You probably played this game as a child. Lying down on your back, you looked up at the clouds and tried to see shapes and patterns in the random fluffiness. I remember those games as magical experiences.
During the twentieth century, mathematicians began to grapple with uncertainty, noise and randomness. The mathematics of chaos and the geometry of fractals revealed that even the simplest and seemingly most mechanistic systems can exhibit chaos. It just emerges. More surprising still is that pattern is an emergent property of the universe. The more things turn chaotic, the more they tend toward some kind of discernible regularity (to paraphrase and over simplify). The universe, it appears, makes its own order out of chaos at a very fundamental level.
Interestingly, it also appears that humans are co-adapted to look for, see and discover patterns in nature. Patterns emerge and we can notice and understand them. What has that got to do with art?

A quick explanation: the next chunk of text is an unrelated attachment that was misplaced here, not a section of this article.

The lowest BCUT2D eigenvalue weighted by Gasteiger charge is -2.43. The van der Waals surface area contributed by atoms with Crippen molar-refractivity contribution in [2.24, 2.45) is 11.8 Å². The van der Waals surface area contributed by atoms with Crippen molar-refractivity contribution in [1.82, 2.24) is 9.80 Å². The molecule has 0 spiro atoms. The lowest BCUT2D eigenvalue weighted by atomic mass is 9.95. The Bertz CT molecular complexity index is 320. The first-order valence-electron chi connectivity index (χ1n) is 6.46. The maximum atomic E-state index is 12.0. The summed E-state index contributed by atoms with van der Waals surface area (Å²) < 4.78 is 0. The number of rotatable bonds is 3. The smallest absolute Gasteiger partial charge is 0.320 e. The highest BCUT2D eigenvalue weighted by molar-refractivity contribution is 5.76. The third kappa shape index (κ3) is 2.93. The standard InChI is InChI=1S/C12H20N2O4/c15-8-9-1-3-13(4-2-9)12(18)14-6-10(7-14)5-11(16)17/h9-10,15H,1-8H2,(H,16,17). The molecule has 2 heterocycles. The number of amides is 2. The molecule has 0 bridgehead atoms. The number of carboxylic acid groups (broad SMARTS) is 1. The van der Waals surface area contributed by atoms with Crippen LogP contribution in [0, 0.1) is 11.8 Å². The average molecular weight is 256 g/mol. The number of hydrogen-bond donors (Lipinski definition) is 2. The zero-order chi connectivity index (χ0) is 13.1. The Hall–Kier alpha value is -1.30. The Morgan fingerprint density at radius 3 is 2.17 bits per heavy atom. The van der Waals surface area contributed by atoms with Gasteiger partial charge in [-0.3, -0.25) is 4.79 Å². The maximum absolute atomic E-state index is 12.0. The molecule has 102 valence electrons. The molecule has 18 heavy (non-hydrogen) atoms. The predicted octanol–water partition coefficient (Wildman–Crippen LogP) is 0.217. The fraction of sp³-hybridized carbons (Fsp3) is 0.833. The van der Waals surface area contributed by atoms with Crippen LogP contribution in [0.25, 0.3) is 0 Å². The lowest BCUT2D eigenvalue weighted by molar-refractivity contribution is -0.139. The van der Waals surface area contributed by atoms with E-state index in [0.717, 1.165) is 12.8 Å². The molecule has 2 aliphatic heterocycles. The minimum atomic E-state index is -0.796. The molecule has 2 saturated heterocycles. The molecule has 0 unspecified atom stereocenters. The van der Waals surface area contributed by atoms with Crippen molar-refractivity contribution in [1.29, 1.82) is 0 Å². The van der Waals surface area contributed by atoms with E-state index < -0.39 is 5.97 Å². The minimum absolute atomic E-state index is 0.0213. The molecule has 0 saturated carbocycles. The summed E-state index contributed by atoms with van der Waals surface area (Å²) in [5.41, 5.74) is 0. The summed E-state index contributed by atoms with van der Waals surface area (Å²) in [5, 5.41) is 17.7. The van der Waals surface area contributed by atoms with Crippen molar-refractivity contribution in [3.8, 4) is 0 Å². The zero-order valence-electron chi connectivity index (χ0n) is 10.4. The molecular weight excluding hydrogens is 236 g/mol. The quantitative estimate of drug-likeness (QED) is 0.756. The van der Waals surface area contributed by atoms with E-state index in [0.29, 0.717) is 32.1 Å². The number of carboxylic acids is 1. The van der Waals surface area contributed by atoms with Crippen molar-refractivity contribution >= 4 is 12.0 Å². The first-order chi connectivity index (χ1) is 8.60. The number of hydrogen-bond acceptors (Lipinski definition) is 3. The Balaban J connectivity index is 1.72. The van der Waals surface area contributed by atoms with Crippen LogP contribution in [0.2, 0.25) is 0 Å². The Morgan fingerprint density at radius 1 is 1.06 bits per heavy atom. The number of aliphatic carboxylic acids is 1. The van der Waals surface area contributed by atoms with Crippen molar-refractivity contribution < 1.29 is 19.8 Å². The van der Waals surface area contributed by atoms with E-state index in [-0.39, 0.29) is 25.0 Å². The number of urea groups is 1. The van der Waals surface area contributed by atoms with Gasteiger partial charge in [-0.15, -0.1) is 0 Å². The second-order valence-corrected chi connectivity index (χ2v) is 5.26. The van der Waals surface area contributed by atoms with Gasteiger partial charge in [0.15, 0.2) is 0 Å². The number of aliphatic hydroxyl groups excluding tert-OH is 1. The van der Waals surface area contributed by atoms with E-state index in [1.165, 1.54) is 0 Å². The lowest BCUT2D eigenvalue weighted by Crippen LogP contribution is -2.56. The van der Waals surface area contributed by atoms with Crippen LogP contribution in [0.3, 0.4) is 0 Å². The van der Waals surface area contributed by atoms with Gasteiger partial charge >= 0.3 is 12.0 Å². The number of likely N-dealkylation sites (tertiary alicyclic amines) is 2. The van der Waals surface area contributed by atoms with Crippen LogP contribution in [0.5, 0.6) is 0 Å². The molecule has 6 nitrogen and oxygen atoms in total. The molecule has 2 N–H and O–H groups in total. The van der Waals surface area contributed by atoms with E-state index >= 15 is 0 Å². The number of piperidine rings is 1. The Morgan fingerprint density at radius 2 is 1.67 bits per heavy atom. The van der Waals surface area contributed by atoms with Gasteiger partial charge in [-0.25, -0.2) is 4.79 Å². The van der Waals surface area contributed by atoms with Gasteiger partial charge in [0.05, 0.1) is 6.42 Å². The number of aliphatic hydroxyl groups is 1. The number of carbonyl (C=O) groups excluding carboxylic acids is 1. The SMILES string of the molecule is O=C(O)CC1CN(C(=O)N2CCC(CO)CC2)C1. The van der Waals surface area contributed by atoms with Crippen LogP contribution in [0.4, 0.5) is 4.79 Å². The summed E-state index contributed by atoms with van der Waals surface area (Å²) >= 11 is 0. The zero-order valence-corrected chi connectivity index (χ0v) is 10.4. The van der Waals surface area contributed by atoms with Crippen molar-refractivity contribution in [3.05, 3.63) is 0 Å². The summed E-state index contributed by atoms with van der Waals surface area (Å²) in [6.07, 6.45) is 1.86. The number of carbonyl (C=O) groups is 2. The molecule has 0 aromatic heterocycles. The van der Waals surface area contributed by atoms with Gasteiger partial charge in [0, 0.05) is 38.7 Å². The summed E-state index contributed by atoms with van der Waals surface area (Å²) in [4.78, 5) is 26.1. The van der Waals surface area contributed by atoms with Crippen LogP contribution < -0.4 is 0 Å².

Recently I have been experimenting with palette knives and something interesting happened. I found that when I tried very hard to represent exactly what I was seeing, I always felt that my painting was unrealistic, whereas when I merely suggested a shape or a feature, it looked MORE realistic. My brain was filling in the missing detail for me. Other people looking at my work also noticed the same thing.
So, by merely hinting at a feature, using a judicious dollop of paint, a shadow, a line, a curve or a blob of the right shape, you can create evocative images, by letting the eye, brain and mind of the observer spot the pattern. I recommend it.